Little Thinking Minds is a company which produces educational resources for school-age children learning to read and write in Arabic. They have created an online portal and applications that teach literacy in a fun and engaging way. Arabic learners not just in the Arab world but also Australia, Canada, and North America use these resources. Little Thinking Minds are exploring the ways that technology can support the education of displaced children.
Little Thinking Minds has partnered with CRP to support our I Read Arabic Program, including the use of their “I Read Arabic” app, after which our program is named.
“What I like most about Christmas is going to Church,” says Jamal, who comes from Iraq and takes part in CRP’s After-School Club. “I always like going to Church because I like the singing, it’s the best part.” Jamal goes to Church every Saturday with his grandmother and aunt because Sundays are working days in […]
“Life on Pause” – How Kareem finds purpose while waiting for resettlement
The first thing that sticks out about Kareem is his accent. When meeting the 20-year old at CRP, one is immediately struck by his good English. Where did the Iraqi, who arrived in Jordan three years ago, get his American accent from? The answer tells a lot about daily lives of young Iraqi refugees in […]
CRP introduced a new educational program aiming at increasing social cohesion between different social groups in Amman. It brings togeher Jordanians and refugees in order to discuss important social issues.
Kids love to run around, play, and do sports. Since there are no adequate facilities around Hashemi Shamali, CRP partnered up with the American Community School and Blossom Hill to create a regular sports program at the ACS facilities . . .
CRP’s Education Specialist, Karam, developed the Teen Leadership Training Program last year. The course aims to promote teen leadership, provide spaces for teens to act as mentors to younger children, and take responsibility in their community.
CRP’s Summer Camp, open to children ages 5 to 14, meets every weekday throughout the summer. It educates children, both refugees and Jordanians, on teamwork and cooperation, all in a fun, open setting.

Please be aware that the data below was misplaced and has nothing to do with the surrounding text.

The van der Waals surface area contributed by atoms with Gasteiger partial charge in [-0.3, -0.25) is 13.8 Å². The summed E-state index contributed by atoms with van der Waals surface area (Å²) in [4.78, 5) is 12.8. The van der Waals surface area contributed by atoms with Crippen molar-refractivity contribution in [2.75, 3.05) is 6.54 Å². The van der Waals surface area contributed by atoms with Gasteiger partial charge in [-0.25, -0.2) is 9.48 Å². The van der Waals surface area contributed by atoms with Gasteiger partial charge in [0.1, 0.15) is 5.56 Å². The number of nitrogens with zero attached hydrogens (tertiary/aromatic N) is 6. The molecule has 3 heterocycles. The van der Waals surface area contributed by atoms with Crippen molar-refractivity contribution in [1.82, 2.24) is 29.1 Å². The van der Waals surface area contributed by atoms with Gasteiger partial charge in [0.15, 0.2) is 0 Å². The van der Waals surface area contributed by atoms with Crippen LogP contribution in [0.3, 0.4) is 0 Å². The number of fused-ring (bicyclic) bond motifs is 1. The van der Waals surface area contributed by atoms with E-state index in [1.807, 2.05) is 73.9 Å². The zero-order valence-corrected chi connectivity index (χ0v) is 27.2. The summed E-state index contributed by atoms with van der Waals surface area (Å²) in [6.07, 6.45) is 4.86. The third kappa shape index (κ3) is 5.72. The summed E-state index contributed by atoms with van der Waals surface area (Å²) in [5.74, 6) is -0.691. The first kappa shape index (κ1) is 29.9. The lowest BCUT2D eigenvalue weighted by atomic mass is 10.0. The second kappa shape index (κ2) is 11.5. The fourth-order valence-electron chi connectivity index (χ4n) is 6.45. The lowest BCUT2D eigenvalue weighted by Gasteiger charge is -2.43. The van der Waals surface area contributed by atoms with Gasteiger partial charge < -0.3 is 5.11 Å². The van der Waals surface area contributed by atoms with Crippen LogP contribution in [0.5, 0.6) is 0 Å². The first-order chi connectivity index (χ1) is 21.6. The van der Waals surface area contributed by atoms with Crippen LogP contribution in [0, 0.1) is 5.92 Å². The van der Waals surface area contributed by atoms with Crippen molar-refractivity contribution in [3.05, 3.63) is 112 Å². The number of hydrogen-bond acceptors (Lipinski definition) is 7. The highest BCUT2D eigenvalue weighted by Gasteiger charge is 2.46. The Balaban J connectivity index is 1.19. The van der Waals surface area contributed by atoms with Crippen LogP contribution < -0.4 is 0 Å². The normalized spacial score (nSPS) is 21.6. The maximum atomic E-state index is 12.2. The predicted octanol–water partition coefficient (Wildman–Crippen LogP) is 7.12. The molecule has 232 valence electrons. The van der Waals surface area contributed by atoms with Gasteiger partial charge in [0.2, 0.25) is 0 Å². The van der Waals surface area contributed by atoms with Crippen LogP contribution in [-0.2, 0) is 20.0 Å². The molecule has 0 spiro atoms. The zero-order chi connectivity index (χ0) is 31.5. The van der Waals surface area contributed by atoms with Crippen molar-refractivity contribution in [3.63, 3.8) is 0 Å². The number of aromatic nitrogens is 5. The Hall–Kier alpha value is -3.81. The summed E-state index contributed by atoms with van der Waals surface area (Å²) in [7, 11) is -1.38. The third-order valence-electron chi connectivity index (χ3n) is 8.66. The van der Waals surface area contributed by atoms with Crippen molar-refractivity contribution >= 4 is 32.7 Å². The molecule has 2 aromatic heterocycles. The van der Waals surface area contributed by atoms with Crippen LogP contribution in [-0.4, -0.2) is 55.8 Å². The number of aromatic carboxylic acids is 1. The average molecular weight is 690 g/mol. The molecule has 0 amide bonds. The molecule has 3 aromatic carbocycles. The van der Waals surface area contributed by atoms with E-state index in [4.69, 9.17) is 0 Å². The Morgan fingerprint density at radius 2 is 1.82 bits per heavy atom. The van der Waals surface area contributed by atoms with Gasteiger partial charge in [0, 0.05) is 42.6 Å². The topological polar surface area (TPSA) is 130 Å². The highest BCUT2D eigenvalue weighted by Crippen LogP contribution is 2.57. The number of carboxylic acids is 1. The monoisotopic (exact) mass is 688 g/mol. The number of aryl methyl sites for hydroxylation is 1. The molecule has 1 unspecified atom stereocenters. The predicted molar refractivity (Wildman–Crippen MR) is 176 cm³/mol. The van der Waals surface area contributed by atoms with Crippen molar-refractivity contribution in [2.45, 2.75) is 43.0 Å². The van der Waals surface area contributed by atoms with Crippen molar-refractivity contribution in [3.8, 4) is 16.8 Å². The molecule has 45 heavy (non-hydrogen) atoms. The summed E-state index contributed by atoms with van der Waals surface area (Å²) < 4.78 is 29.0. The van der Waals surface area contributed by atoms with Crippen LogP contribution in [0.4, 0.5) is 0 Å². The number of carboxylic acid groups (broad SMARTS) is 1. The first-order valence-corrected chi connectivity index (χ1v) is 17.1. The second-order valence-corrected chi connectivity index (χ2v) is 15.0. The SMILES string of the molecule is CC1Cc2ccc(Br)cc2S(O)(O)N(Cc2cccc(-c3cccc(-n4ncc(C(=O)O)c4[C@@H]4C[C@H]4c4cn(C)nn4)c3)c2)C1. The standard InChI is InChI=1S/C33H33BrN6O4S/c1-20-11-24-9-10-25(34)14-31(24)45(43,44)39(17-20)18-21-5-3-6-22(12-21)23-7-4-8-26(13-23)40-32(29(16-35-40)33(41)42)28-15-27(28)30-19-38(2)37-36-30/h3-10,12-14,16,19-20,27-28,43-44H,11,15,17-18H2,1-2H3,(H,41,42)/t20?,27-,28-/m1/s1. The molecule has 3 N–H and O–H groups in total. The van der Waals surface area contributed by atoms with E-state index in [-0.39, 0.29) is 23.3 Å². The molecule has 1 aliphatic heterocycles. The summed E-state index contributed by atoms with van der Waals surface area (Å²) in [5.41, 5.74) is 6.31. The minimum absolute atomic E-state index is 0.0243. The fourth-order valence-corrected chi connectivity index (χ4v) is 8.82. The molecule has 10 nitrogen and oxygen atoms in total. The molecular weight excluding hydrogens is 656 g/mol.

Skateboarding Helps Refugee Teens Fight Boredom and Build Friendships
The bus leaving from CRP’s main building had barely pulled off before the driver turned on the music, and what seemed like a quiet bus ride erupted into rhythmic claps and singing. The teenagers are excited.
On any given weekday at CRP, you’ll find plenty of noisy playrooms where kids are just being kids. But sometimes the brightest smiles come from the parents lined up to greet them after activities are over.
Thanks to individual donors, as well as donations from CIEE and a grant from Rotary International, we have updated our computer lab with all-new equipment. Most of the refugees in our community do not have computers at home.
Fun is important regardless of age, and though our Teen Group involves fewer games, it still encourages friendship, pursuit of hobbies, and laughter. But how do refugee youth entertain themselves day to day, outside of CRP?
“Teaching Syrian and Iraqi refugees, my students, was a humbling and incredibly transformative experience. My students were mothers, fathers, brothers, sisters, sons, and daughters, with beautiful ideas and dreams.”
This summer, CRP has been running its first Summer Youth Camp for children in our community. Every day, roughly 50 children ages 5 to 14 from Iraq, Syria, Yemen, and Jordan come to the center and learn, socialize, and have fun together.
Many new teens have joined our teen group in the past few months, so we decided it was time for a road trip! Thanks to Dynamix In Jordan, our teen group had a great day hiking in a canyon near the Dead Sea.
One of CRP’s many successful programs is our computer skills training course, which is taught and organized by volunteers from our community. We have thirty students in beginner, intermediate, and advanced classes.
For 2 hours every Saturday, CRP transforms into a busy hub of well organized chaos. Children from Syria, Iraq, and Jordan come together for a variety of activities that have them singing, dancing, and smiling.